I Eat Your Skin (1971)

This horror film is so bad it has earned a place in the pantheon of cult horror movie classics. If the cheesy title doesn't say enough, I Eat Your Skin's awful script and amateurish filming and costumes will tell you all you need to know about bad horror movies.

It Happened at Nightmare Inn (1973)

A classic cult horror movie setup--two highly religious sisters running an inn in Spain begin to kill their immoral guests. Ignore the corny B-movie atmosphere and script and pay attention to how influential this film has been. Movies like Hostel would never exist without It Happened at Nightmare Inn. Pay attention to the excellent acting chops of one of the sisters, played by Aurora Bautista.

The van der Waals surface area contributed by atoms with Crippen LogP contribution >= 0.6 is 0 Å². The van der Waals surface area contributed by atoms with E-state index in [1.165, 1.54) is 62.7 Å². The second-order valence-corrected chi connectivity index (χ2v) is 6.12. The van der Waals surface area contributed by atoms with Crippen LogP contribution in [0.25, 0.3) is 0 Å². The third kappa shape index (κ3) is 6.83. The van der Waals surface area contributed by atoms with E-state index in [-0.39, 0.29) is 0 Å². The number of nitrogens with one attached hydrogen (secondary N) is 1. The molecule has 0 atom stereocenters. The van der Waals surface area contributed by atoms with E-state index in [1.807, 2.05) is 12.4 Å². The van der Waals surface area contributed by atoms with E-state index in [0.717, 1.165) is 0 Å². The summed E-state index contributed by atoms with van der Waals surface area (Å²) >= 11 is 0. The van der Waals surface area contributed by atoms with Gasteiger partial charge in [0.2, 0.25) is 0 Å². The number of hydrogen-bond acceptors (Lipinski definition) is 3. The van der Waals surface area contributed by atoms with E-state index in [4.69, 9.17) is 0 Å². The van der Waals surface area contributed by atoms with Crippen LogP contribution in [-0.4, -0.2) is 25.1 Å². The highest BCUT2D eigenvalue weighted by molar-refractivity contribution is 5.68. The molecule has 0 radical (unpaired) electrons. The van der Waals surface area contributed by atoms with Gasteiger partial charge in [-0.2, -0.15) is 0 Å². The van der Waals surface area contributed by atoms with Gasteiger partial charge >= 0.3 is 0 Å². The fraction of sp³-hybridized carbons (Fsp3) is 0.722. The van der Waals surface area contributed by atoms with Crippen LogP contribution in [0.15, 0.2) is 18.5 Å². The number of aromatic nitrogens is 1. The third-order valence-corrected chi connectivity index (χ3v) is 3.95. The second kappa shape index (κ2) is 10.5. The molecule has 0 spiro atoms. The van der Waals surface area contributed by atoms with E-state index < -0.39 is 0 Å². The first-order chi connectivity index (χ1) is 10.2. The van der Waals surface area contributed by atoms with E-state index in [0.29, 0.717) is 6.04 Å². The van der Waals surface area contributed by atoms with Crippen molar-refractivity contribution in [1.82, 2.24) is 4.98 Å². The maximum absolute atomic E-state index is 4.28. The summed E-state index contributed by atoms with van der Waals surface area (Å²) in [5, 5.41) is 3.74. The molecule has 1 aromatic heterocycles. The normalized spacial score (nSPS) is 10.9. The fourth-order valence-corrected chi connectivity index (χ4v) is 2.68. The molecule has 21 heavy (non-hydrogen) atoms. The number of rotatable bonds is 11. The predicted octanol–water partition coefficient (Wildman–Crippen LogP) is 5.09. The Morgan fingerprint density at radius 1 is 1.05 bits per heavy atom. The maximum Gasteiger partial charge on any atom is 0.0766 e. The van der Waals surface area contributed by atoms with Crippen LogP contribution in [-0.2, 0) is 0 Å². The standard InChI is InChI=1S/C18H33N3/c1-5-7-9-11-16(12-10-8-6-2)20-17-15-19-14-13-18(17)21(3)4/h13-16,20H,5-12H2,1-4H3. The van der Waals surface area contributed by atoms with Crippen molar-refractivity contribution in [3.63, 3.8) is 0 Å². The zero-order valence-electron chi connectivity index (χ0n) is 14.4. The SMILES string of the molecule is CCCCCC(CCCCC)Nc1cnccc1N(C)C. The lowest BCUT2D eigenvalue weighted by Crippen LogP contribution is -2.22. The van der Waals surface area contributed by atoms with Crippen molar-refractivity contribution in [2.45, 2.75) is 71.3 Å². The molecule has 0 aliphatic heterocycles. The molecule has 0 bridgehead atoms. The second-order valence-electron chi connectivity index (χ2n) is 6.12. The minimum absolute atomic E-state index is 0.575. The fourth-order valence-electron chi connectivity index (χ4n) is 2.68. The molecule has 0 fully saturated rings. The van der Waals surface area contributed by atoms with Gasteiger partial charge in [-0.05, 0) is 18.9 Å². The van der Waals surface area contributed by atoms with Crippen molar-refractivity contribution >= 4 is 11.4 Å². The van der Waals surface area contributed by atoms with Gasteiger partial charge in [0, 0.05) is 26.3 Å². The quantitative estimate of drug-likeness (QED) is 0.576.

Horror Planet (1982)

There are few truly cult horror movie classics from the 1980s, but Horror Planet (also known as Horrorplanet or Inseminoid) is one of them. All the elements are here--an unlikely plot (concerning the impregnation of a scientist by an alien species), terrible acting, a script that could have been typed by a monkey, and awful sets, costumes, and props.

Cult horror movie classics are not known for being great movies, but for providing cheap entertainment, a little bit of gore, and tons of atmosphere. Without the ten films on this list, modern horror movies would not exist at all.